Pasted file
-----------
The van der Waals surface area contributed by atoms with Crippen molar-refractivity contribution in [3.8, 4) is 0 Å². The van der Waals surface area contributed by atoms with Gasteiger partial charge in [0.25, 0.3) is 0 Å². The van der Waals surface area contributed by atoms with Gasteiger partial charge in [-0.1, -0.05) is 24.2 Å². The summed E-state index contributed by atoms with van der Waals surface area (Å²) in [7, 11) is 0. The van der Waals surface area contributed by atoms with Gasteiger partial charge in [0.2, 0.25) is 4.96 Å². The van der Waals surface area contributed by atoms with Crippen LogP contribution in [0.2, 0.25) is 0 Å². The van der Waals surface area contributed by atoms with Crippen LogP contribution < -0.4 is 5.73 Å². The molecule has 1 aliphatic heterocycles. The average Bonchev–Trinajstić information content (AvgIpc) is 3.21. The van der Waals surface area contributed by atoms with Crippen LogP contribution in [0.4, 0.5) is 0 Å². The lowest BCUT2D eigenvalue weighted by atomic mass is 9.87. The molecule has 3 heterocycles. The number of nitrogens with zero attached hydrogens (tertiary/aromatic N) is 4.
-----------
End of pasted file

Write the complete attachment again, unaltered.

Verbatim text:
The van der Waals surface area contributed by atoms with Crippen molar-refractivity contribution in [3.8, 4) is 0 Å². The van der Waals surface area contributed by atoms with Gasteiger partial charge in [0.25, 0.3) is 0 Å². The van der Waals surface area contributed by atoms with Gasteiger partial charge in [-0.1, -0.05) is 24.2 Å². The summed E-state index contributed by atoms with van der Waals surface area (Å²) in [7, 11) is 0. The van der Waals surface area contributed by atoms with Gasteiger partial charge in [0.2, 0.25) is 4.96 Å². The van der Waals surface area contributed by atoms with Crippen LogP contribution in [0.2, 0.25) is 0 Å². The van der Waals surface area contributed by atoms with Crippen LogP contribution < -0.4 is 5.73 Å². The molecule has 1 aliphatic heterocycles. The average Bonchev–Trinajstić information content (AvgIpc) is 3.21. The van der Waals surface area contributed by atoms with Crippen LogP contribution in [0.4, 0.5) is 0 Å². The lowest BCUT2D eigenvalue weighted by atomic mass is 9.87. The molecule has 3 heterocycles. The number of nitrogens with zero attached hydrogens (tertiary/aromatic N) is 4.